Under the terms of probation, Fai Po is required to appoint a responsible corporate officer who will be required to prepare and submit quarterly reports to the U.S. Probation Office to ensure that no similar conduct occurs in the future.


Customs Announces Simplified Entry Pilot to Enhance Cargo Security

By Import

U.S. Customs and Border Protection announces the delivery of the first phase of Cargo Release, known as Simplified Entry, in the Automated Commercial Environment. Simplified Entry provides importers with the chance to file a streamlined set of data earlier in the filing process providing more information earlier in the process and reduces the time needed for cargo to be released into the stream of commerce.

“The Simplified Entry Pilot is an outstanding example of what can happen when the government and the private sector co-create trade programs,” said Acting Commissioner, David V. Aguilar. “Simplified Entry will enhance cargo security, reduce cycle times, improve productivity, help eliminate redundant data transmissions, and potentially reduce costs.”

CBP has received the first Simplified Entry filings at each of the three pilot ports of Indianapolis, Chicago and Atlanta, as part of the pilot test that began May 29, 2012. To date, six of the nine pilot participants selected in December of 2011 have begun filing Simplified Entries.

Simplified Entry streamlines the release of goods and enhances cargo security. It segregates the filing of the transportation information from the filing of the entry information. This allows for the earlier filing of entry information. This, in turn, allows CBP personnel to apply more time and resources to higher risk shipments.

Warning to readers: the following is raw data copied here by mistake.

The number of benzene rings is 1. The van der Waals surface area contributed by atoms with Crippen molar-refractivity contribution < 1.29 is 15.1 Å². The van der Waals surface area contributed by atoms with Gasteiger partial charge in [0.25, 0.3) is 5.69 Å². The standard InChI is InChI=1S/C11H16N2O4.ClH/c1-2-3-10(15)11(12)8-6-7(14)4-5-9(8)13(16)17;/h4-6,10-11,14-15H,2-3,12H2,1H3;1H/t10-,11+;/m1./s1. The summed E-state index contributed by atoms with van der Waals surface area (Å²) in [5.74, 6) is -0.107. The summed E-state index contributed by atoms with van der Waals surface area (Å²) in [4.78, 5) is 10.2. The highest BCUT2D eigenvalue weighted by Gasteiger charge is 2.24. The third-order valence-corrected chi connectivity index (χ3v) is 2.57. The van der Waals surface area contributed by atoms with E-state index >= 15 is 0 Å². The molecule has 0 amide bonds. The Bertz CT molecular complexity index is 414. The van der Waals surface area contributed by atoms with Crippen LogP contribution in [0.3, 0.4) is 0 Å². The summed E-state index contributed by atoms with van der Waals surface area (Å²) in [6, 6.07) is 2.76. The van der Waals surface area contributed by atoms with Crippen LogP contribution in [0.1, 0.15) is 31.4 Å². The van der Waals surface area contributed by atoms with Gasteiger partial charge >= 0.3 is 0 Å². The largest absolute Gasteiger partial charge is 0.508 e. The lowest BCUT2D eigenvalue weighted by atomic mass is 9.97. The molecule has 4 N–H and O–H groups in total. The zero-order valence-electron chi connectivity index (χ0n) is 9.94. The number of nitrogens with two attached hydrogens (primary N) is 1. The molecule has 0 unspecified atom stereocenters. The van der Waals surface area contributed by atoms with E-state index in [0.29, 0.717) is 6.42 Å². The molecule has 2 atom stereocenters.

For information on Simplified Entry and other trade developments, visit the Trade website. ( Trade )


CBP Officers Pull the Plug on Unsafe Trees

By Import

As part of a joint effort with investigators from the Consumer Product Safety Commission (CPSC), U.S. Customs and Border Protection (CBP) officers from the Port of Detroit targeted and seized three shipments of LED lighted trees after they were found to have undersized wiring and insufficient strain relief making them an electrical and flammability hazard. The total retail value of the trees was $9800.

The container, originating from China and destined for Michigan, arrived into the United States from Canada via commercial train at the International Falls Port of Entry on June 1. Upon arrival in Detroit, the shipment was examined by CBP officers who, in turn, sent product samples to the CPSC for analysis. A review of the samples by CPSC determined the products to be unsafe for the American consumer market.

“CBP officers work diligently to detect and prevent the importation of fraudulent merchandise that could cause serious injury to consumers,” said Roderick Blanchard, Port Director.

CBP in Detroit continues to work with Immigration and Customs Enforcement, the Consumer Product Safety Commission and other enforcement agencies and organizations to combat the illegal import of counterfeit goods which pose significant health and safety dangers to the American public.

PRACTICAL TIP: Top ROI for Your Legal Dollars

By Blog, Customs IP Enforcement, Export, FCPA, Foreign Trade Zones (FTZ), Grab Bag, Import, Intellectual Property, International Business, International IP, Internet / eCommerce, ITAR, News

Based on our experience, some of the best uses of resources on legal advice and assistance for businesses and entrepreneurs (from a “bang for your buck” perspective) are:

  • Succession Planning. This includes buy-sell and similar provisions in company documents to deal with death, divorces, and other departures of co-owners, and also includes an updated estate plan such as a will and advance directives to ensure your legacy.

The benefits one can obtain from these legal mechanisms and protections, which generally cost less than $2,000, can pay for themselves many times over.